- Intensive competition from like minded perfectionists
- Poor work / life balance
- Lack of support
- Lack of good training / management when mental health issues arise.
- Many ‘insecure overachievers’
- Bullying, competitiveness, and harassment are common.
- Client demands – most people who need a lawyer are stressed!
Deloitte conducted its own research into wellbeing in the workplace reported in January 2020 and found that poor mental health costs employers around £45 billion per annum! Some of the key players have slowly started to do something about it but my understanding is that this is still focussed on the larger of the Top 500. My career spanned several medium sized regional firms and I know from friends still in the profession that wellbeing rarely hits the agenda. Amidst current times where pressure on partners is high, redundancies likely and anxiety on the rise… wellbeing for employees is even more important to ensure the survival of your brand.
Some Facts for Partners : It pays to support your employees!
The Deloitte study also found that for every £1 invested sees a £5 return in reduced absenteeism, presenteesim (working longer hours than required due to job insecurity) and staff turnover. That’s a five fold return and a no brainer in my humble opinion!
Some of the leading global brands that have implemented mindfulness programmes include: Google, Apple, Barclays, Deutsche Bank, Ebay, GlaxoSmithKline, Goldman Sachs, KPMG, Procter & Gamble and Unilever. Although these guys have big budgets, mindfulness programmes for your staff do not need to be expensive and as shown in the Deloitte report will save you money in the long run.
Putting a wellbeing policy in place that includes mindfulness practice projects an image of a firm that cares about its staff. An improved reputation can only be a good thing! Eric Garner of Best, Best & Krieger, California’s largest law firm has implemented mindfulness as a culture within his firm. They now have clients asking to join their programme – what a great way to build rapport and trust in those vital relationships.
An authentic culture of wellbeing and mindfulness for lawyers is needed, including proper policies that are flexible, accessible and adhered to. Allocation of safe spaces for employees and partners to be heard, longer term support and recognising that empowering your staff to stop and take a break often gets more results than crashing on regardless.
How to Introduce Mindfulness into Your Firm
Waiting for your employees to take it upon themselves to take care of their wellbeing is an option of course, however this could be a slow burner with no measurable or uniform change. Taking decisive action to create a culture of mindfulness and support within the firm will have a far greater impact.
Mindful teaching takes many forms and can be delivered online as well as in person, in groups and 1:1 although group settings allows space for shared reflections.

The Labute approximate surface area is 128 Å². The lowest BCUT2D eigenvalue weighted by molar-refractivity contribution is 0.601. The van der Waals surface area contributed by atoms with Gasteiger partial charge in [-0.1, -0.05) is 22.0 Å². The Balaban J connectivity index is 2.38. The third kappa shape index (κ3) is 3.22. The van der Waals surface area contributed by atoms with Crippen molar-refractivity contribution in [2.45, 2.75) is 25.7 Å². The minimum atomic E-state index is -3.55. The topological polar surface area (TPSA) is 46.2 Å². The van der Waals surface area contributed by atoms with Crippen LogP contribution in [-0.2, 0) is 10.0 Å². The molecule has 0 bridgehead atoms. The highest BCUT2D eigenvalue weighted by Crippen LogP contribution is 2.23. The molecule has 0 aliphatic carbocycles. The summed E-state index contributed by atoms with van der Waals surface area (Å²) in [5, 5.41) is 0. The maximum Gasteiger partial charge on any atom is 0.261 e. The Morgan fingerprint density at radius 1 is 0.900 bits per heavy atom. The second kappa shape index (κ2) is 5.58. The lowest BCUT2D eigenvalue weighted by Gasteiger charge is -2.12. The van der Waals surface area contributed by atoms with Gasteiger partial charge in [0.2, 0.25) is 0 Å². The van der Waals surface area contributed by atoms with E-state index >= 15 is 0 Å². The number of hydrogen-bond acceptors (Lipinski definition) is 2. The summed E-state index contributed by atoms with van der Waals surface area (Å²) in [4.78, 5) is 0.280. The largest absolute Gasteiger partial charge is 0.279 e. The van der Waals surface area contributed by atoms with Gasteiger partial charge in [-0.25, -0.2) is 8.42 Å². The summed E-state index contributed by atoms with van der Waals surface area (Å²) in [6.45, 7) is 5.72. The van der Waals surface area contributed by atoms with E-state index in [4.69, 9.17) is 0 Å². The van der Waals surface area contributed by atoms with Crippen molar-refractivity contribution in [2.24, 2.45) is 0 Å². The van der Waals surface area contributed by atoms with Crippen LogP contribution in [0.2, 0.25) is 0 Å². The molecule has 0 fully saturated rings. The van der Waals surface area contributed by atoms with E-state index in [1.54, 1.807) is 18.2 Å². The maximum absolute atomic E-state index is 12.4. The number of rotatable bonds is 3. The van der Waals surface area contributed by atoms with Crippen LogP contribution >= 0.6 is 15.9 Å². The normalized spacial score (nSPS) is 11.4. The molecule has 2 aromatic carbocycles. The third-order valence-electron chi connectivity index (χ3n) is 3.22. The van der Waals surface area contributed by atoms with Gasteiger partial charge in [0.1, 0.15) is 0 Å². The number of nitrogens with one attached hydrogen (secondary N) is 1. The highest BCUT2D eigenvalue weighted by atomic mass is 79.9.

Usually people start with a course to learn about the principles of mindfulness practice and to help develop personal daily practice. These are generally run over 6-8 weeks with opportunities to practice alone and together between sessions. I then recommend that the firm integrates regular mindfulness sessions for staff to ‘drop in’ and create a safe space for staff to practice in as and when needed. As a mindfulness leader and blue health coach I can help you to curate and deliver this on a bespoke basis. Please get in touch to discuss your requirements.
Some simple steps toward an environment of wellbeing would be to have plants around the office, encouraging a decluttering exercise, and providing information to staff about mindful practice; including directing them towards apps such as calm and headspace. This will also help to calm and lower stress levels, however are no substitute for true regular practice.
From a blue mind perspective: encouraging staff to take regular walks near your closest water environments (and even wild swimming where possible) will promote even more wellbeing in your teams. There are further ways to evoke blue mind even if your office doesn’t overlook the ocean, a river or lake or you aren’t near an urban fountain (yes, even a fountain in a city can evoke blue mind) – images of water environments have also been found to calm our neurology.
I sometimes coach my clients on the beach to give them a fresh perspective. When able to, I also help small teams run through creative strategies in this setting. Being at the beach, it is impossible to retain a ‘business as usual’ attitude. Playful curiosity and a more fluid outlook are possible in this setting which can help you to see how you are showing up in the world. The kind of clarity blue mind gives you can enable you to see solutions you may not have previously noticed.
I run ‘Mindfulness and Blue Health’ workshops and courses and can run these for your firm as well as help you to curate an ongoing programme that works for you and your team. If you want to learn more about how blue mind and mindfulness for lawyers (or indeed any profession) can help you to be happier and healthier; or if you are interested in incorporating a culture of mindfulness into your firm, then please get in touch to discuss.
Alternatively you can join my regular virtual ‘Mindfulness by the Sea’ sessions… details here.